The election plan, which for the first time would grant the public the right to vote for the city’s top leader, is opposed by pro-democracy lawmakers because it only allows pre-screened candidates to run. While pro-Beijing lawmakers hold a majority in Hong Kong’s legislature, the pro-democracy camp’s opposition to the measure denied it the two-thirds majority required for passage. Read the rest of this entry »
Posted: June 22, 2015 Filed under: Asia, Censorship, Global, Mediasphere | Tags: Baghdad, Big Brother, Bret Stephens, Eason Jordan, Iran, Iraq, Jason Rezaian, journalism, North Korea, propaganda, WSJ
Journalism from places like North Korea and Iran should be prefaced with a disclaimer: Big Brother Is Reading This, Too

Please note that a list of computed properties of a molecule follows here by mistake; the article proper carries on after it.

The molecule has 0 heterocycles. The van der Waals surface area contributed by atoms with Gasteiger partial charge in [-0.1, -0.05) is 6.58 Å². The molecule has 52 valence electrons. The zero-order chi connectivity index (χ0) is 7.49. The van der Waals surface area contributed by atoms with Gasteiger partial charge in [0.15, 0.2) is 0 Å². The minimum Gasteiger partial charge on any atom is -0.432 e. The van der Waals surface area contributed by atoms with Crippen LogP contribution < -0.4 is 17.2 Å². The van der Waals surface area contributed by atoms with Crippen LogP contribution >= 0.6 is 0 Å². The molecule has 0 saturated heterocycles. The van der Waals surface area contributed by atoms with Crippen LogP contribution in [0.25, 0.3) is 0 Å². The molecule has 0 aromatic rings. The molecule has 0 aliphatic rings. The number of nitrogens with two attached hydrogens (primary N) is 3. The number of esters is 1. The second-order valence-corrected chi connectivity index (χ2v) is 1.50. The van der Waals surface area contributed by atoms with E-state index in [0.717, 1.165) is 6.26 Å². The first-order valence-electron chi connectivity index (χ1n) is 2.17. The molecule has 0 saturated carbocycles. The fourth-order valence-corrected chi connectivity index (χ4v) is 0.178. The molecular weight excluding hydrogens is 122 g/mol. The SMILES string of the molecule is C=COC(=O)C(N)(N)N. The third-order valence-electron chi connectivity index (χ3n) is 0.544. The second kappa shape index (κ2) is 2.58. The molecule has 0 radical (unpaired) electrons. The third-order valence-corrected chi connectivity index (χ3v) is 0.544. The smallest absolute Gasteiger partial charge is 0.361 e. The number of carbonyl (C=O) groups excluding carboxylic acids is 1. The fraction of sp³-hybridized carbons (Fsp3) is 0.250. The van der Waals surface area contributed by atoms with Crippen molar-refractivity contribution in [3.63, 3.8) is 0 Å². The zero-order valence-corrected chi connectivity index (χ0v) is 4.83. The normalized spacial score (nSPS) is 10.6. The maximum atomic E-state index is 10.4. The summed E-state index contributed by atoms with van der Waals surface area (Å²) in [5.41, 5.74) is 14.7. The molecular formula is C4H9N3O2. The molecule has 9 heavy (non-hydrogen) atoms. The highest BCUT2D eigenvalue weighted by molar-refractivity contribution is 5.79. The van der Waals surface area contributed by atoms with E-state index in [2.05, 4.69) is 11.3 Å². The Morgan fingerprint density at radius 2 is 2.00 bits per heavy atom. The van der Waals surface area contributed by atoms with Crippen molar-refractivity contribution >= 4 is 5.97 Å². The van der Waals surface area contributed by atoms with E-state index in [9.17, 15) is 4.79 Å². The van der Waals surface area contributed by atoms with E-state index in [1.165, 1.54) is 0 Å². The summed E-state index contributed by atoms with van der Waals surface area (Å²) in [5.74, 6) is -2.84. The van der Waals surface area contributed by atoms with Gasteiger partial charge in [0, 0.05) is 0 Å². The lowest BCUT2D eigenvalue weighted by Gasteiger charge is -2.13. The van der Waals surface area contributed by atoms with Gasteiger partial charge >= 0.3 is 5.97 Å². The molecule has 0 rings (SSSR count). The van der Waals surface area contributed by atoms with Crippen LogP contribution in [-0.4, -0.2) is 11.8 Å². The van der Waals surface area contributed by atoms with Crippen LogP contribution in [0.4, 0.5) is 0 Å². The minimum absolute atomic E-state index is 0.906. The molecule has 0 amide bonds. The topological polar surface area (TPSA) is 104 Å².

Bret Stephens writes: The New York Times recently featured a photo and video essay by the celebrated photojournalist David Guttenfelder titled “Illuminating North Korea.” It’s a potent reminder that nothing is so blinding as the illusion of seeing.
I don’t mean to disparage Mr. Guttenfelder’s photographic skills or his sincerity. But what are we to make of a photo essay heavy on pictures of modern-looking factories and well-fed children being fussed over in a physical rehabilitation center? Or—from his Instagram account (“Everyday DPRK”)—of theme-park water slides, Christian church interiors, well-stocked clothing stores and rollerblading Pyongyang teens—all suggesting an ordinariness to North Korean life that, as we know from so many sources, is a travesty of the terrifying truth?